El-Mo’izz de la dynastie Ziride reconnaît la suzeraineté d’El-K’â’im bi-amr Allah l’Abbasside rejetant officiellement les Fatimides en 1043 et l’entrée des Arabes des Banu Hilal et des Banu Sulaym en Ifrikiyya en 1050 par ibn al-Athir de son ” Al-Kamil fi al-Tarikh “
An excellent French translation of the sections of Izz al-Din ibn al-Athir’s historical chronicle dealing with the reign of Zirid emir al-Mu’izz ibn Badis (r. 1016-1062)
[P. 356] El-Mo’izz de la dynastie Ziride reconnaît la suzeraineté d’El-K’â’im bi-amr Allah l’Abbasside rejetant officiellement les Fatimides en 1043 et l’entrée des Arabes des Banu Hilal et des Banu Sulaym en Ifrikiyya en 1050 par ibn al-Athir de son ” Al-Kamil fi al-Tarikh “
En 435 (9 août 1043), El-Mo’izz d’Ifrîkiyya fit publiquement faire la prière au nom de la dynastie Abbaside et prononcer dans la khotba le nom de l’imam et prince des croyants El-K’â’im bi-amr Allah. Il reçut alors des robes d’honneur et l’investiture des diverses régions d’Ifrîkiyya ainsi que des conquêtes qu’il pourrait faire ultérieurement.
La lettre confiée aux porteurs de ces présents débutait ainsi :
« De là part du serviteur et ami de Dieu Aboû Dja’far el-K’â’im bi-amr Allah, Prince des croyants, au roi unique [P. 357] confiance de l’Islam, gloire de l’époque, soutien des créatures, protecteur de la religion de Dieu…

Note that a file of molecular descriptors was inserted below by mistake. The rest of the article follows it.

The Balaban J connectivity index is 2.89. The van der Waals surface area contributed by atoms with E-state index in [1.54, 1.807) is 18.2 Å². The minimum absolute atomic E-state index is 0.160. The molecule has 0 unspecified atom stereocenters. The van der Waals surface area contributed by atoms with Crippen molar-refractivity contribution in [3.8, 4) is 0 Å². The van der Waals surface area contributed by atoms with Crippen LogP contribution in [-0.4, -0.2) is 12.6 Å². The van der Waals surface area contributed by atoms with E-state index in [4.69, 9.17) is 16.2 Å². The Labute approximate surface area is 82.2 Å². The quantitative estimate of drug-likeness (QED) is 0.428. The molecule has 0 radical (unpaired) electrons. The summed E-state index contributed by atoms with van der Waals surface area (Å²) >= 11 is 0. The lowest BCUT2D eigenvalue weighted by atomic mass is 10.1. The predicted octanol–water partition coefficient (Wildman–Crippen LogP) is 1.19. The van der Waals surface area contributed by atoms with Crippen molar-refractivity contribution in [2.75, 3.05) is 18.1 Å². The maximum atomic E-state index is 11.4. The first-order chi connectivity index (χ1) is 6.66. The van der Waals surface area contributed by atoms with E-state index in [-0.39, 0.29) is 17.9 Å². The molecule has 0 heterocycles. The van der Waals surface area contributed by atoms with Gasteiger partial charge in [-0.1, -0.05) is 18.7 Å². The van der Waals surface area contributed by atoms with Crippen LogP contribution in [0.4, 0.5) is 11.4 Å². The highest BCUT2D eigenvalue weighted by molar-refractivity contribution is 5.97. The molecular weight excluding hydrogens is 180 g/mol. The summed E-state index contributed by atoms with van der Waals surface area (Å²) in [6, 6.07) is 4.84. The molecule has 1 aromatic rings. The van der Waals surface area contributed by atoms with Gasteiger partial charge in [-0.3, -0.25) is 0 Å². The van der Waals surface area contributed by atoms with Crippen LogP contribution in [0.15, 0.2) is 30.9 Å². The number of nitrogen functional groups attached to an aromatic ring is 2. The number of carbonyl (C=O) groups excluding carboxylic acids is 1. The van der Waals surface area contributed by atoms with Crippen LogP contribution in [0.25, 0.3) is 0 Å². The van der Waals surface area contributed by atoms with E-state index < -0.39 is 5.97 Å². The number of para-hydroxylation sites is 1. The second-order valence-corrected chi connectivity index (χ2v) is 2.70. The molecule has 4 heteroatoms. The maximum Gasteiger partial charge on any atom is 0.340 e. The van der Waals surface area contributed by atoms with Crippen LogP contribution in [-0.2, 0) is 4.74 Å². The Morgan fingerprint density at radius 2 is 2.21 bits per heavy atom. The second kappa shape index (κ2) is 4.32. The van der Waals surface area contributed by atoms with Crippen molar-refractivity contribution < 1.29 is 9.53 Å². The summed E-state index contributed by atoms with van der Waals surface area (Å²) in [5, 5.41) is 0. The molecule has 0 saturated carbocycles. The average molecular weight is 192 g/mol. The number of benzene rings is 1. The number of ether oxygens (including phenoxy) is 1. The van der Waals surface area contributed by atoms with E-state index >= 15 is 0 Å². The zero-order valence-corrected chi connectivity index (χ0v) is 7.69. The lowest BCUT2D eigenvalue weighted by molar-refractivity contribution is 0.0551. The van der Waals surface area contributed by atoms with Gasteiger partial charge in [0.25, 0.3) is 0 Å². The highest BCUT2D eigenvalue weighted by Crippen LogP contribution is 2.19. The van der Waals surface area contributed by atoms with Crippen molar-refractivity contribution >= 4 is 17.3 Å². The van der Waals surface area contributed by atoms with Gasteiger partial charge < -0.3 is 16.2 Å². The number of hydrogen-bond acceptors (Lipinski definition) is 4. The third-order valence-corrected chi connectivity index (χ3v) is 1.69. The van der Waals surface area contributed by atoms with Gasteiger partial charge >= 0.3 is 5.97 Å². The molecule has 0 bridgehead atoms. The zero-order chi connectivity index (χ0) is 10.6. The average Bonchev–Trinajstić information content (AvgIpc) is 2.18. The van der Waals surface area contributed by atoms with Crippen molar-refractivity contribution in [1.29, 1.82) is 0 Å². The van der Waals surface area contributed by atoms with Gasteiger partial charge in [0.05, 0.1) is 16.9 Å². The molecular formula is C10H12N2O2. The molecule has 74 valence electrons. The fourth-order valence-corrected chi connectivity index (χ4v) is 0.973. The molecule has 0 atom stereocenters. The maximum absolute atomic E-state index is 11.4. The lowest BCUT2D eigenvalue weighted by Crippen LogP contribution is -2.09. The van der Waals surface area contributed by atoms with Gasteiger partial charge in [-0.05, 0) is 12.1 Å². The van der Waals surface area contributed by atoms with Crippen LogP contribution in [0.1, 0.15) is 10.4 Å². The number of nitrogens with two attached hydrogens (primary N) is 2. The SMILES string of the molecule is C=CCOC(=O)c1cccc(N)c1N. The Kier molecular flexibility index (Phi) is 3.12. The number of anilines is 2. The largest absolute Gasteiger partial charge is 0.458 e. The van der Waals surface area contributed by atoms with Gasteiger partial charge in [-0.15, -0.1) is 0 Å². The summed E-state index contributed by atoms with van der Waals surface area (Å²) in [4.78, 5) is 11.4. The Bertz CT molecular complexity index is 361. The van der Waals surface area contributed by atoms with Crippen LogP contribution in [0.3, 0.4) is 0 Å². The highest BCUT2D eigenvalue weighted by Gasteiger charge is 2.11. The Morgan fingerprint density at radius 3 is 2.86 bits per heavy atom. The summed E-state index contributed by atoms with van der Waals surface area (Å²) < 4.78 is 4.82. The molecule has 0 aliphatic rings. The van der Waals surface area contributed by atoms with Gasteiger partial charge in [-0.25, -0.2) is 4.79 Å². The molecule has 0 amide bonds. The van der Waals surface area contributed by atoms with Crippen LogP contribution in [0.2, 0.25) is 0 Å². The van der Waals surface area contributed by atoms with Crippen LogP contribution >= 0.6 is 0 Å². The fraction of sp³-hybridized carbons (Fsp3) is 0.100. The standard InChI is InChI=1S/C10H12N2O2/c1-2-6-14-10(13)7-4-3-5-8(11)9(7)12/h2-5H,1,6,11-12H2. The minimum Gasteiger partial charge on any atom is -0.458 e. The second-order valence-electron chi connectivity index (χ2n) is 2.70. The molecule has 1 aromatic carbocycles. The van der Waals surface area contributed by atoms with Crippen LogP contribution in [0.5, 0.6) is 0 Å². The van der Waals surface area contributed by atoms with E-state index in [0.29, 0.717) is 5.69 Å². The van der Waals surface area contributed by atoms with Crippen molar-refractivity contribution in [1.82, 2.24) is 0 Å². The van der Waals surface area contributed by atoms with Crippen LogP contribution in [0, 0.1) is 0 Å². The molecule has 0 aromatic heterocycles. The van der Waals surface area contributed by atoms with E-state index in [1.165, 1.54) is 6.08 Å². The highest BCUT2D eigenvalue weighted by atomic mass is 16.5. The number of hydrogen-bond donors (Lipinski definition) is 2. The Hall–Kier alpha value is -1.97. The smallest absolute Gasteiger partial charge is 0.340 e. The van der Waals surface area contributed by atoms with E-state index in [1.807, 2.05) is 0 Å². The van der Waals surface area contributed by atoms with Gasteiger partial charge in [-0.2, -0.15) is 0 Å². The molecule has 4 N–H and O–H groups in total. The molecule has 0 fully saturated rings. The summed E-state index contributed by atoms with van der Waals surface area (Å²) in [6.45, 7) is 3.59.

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Just as the world will mark the 400th year since the death of Shakespeare, so we also mark the same the number of years since the death of Miguel de Cervantes Saavedra:
By Shadi Rohana
Not only did the two authors mark world literature forever, but they also died on the same day in 1616, if on different calendars. Shakespeare died on “April 23rd” before Britain adopted the Gregorian calendar. For the Catholic world, which adopted the Gregorian calendar immediately in 1582, Shakespeare died on May 3rd — that is, 10 days after the death of Cervantes.
While it’s uncertain whether Cervantes knew of Shakespeare, Shakespeare certainly knew him. The title of one of Shakespeare’s lost plays — The History of Cardenio — clearly shows it. But what of Cervantes in Arabic?
Cervantes is the author of many novels, stories, poems and plays. However, in the Arabic language, Cervantes’ name is almost a synonym for that…
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The entrance to New York’s Rockefeller Center, with an Art Deco-style frieze depicting God from William Blake’s “Book of Urizen” and a quote from Isaiah 33:6: “Wisdom and knowledge shall be the stability of thy times.”
George Santayana famously wrote that those who cannot remember the past are condemned to repeat it. But is the opposite also true? Will those who cherish their political, intellectual and cultural heritage ultimately be saved by it? For Arab intellectuals a century ago, the answer is a resounding yes. In our current era of the liberal arts as a favorite whipping boy among public officials, it’s hard to imagine that only a few years after Santayana relinquished his post at Harvard, a small group of impassioned Arab educators, thinkers and poets were staking the future of a war-torn Middle East on how well it could remember its past.
For these “Neoclassical” authors as they’re…